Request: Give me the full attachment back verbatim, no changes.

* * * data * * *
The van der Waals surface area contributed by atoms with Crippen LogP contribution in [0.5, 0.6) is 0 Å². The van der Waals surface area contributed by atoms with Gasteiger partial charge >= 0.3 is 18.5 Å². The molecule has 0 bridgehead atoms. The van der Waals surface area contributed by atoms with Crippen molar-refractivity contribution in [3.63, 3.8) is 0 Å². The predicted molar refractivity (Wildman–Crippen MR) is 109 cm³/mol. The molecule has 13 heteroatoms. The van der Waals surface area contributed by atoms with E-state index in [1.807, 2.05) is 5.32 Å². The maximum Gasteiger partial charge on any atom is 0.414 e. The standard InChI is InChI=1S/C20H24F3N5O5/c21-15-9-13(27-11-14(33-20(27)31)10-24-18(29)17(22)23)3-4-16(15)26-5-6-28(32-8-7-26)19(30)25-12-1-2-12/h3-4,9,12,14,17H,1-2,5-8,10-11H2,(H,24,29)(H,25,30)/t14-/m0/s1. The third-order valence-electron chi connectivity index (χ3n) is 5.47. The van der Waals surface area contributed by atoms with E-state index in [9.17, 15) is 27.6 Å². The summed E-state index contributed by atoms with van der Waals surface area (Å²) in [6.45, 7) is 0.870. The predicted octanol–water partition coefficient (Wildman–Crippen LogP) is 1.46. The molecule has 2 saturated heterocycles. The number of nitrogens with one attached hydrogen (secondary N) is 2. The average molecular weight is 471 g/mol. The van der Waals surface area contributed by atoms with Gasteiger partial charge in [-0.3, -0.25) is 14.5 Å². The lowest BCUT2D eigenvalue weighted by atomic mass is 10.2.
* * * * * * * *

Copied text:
The van der Waals surface area contributed by atoms with Crippen LogP contribution in [0.5, 0.6) is 0 Å². The van der Waals surface area contributed by atoms with Gasteiger partial charge >= 0.3 is 18.5 Å². The molecule has 0 bridgehead atoms. The van der Waals surface area contributed by atoms with Crippen molar-refractivity contribution in [3.63, 3.8) is 0 Å². The predicted molar refractivity (Wildman–Crippen MR) is 109 cm³/mol. The molecule has 13 heteroatoms. The van der Waals surface area contributed by atoms with E-state index in [1.807, 2.05) is 5.32 Å². The maximum Gasteiger partial charge on any atom is 0.414 e. The standard InChI is InChI=1S/C20H24F3N5O5/c21-15-9-13(27-11-14(33-20(27)31)10-24-18(29)17(22)23)3-4-16(15)26-5-6-28(32-8-7-26)19(30)25-12-1-2-12/h3-4,9,12,14,17H,1-2,5-8,10-11H2,(H,24,29)(H,25,30)/t14-/m0/s1. The third-order valence-electron chi connectivity index (χ3n) is 5.47. The van der Waals surface area contributed by atoms with E-state index in [9.17, 15) is 27.6 Å². The summed E-state index contributed by atoms with van der Waals surface area (Å²) in [6.45, 7) is 0.870. The predicted octanol–water partition coefficient (Wildman–Crippen LogP) is 1.46. The molecule has 2 saturated heterocycles. The number of nitrogens with one attached hydrogen (secondary N) is 2. The average molecular weight is 471 g/mol. The van der Waals surface area contributed by atoms with Gasteiger partial charge in [-0.3, -0.25) is 14.5 Å². The lowest BCUT2D eigenvalue weighted by atomic mass is 10.2.